Shorter hospital stays, faster recovery, less injury to surrounding tissues and swallowing muscles, avoidance of a tracheostomy breathing tube, and less long-term speech and swallowing problems are all advantages of transoral robotic surgery.

Prevention To Developement of Oropharyngeal Cancer

prevention to the development of Oropharyngeal Cancer

What is the prognosis (chance of recovery) for people with oropharyngeal cancers?

The prognosis for persons with oropharyngeal cancer is determined by their age and overall health, the tumor’s HPV status, smoking history, and disease stage. When compared to cancers that are not associated with HPV, HPV-related malignancies have a significantly higher cure rate.

People with oral cancer or oropharyngeal cancer should have follow-up exams for the rest of their lives since cancer can spread to other parts of the body. Furthermore, risk factors such as smoking and drinking must be avoided because they raise the incidence of second malignancies, or recurrent cancer.


The five-year relative survival rate is 70%, according to the American Cancer Society. This means that if you have cancer, you have a 70% chance of living for at least five years after being diagnosed compared to persons who don’t. Remember that this figure does not account for your age, general health, treatment response, or HPV 16 status.

If your cancer stage changes, the survival rate does not apply. Remember that the survival rates are based on data from five years ago, and that novel therapies and management measures are being developed all the time.

People May Ask 3

Q- Is it possible to cure oropharyngeal cancer?

A- Oral and oropharyngeal cancers are frequently curable, especially if discovered early on. Although the major goal of treatment is to cure the disease, it is equally critical to preserve the function of adjacent nerves, organs, and tissues.

Q- What is the prognosis for oropharyngeal cancer patients?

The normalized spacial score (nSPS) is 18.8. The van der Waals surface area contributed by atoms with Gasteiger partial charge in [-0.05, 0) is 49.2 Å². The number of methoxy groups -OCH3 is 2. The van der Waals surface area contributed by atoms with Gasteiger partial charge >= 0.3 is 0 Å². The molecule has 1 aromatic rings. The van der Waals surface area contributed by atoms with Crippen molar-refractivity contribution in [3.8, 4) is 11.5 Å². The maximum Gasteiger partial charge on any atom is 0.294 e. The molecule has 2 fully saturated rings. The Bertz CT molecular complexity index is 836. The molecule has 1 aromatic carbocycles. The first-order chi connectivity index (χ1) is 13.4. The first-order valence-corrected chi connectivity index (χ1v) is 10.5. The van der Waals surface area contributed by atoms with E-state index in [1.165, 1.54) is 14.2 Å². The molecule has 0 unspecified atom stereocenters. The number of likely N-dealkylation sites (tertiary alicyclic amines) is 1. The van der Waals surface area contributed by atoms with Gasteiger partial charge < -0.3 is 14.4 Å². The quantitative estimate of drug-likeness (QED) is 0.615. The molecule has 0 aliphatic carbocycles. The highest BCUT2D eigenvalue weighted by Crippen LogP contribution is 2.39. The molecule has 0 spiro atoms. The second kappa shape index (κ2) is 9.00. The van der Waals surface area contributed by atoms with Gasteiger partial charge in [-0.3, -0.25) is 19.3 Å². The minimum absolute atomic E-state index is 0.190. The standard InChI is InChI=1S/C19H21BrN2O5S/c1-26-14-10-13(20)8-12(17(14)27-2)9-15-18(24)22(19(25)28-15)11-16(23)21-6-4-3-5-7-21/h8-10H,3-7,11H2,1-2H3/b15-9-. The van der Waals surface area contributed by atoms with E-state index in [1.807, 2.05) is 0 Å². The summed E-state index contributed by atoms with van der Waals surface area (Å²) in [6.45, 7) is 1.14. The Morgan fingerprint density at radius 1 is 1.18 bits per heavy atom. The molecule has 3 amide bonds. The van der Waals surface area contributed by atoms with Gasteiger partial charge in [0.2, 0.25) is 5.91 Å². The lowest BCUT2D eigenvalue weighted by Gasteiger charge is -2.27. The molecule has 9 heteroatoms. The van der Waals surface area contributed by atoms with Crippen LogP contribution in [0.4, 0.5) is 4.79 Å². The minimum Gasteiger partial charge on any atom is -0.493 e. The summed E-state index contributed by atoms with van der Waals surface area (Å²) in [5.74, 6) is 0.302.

A- Oral and oropharyngeal cancer survival rates vary greatly based on the disease’s original site and severity. The overall 5-year survival rate for persons with oral or oropharyngeal cancer in the United States is 67 percent. Black individuals have a 51% 5-year survival rate, while White people have a 69 percent 5-year survival rate.

Q- Is oropharyngeal cancer a dangerous cancer?

A- While the majority of HPV-related oropharyngeal tumors have a favorable prognosis, there is a subgroup that is more aggressive. This preliminary investigation uncovers pathologic and radiologic features that could aid in the prediction of this behavior.

Q- Is oropharyngeal cancer a slow-growing type of cancer?

 A- Verrucous carcinoma is a rare squamous cell cancer that mostly affects the mouth and cheeks. It’s a low-grade cancer (one that grows slowly) that rarely spreads to other parts of the body.

Q- What is the prevalence of throat cancer according to age?

A- Most patients diagnosed with these tumors are 63 years old, although they can strike anyone at any age. Patients under the age of 55 account for just over 20% (1 in 5) of all cases.


The opinions presented in this article should not be regarded as a replacement for medical advice. For more information, please contact your treating physician.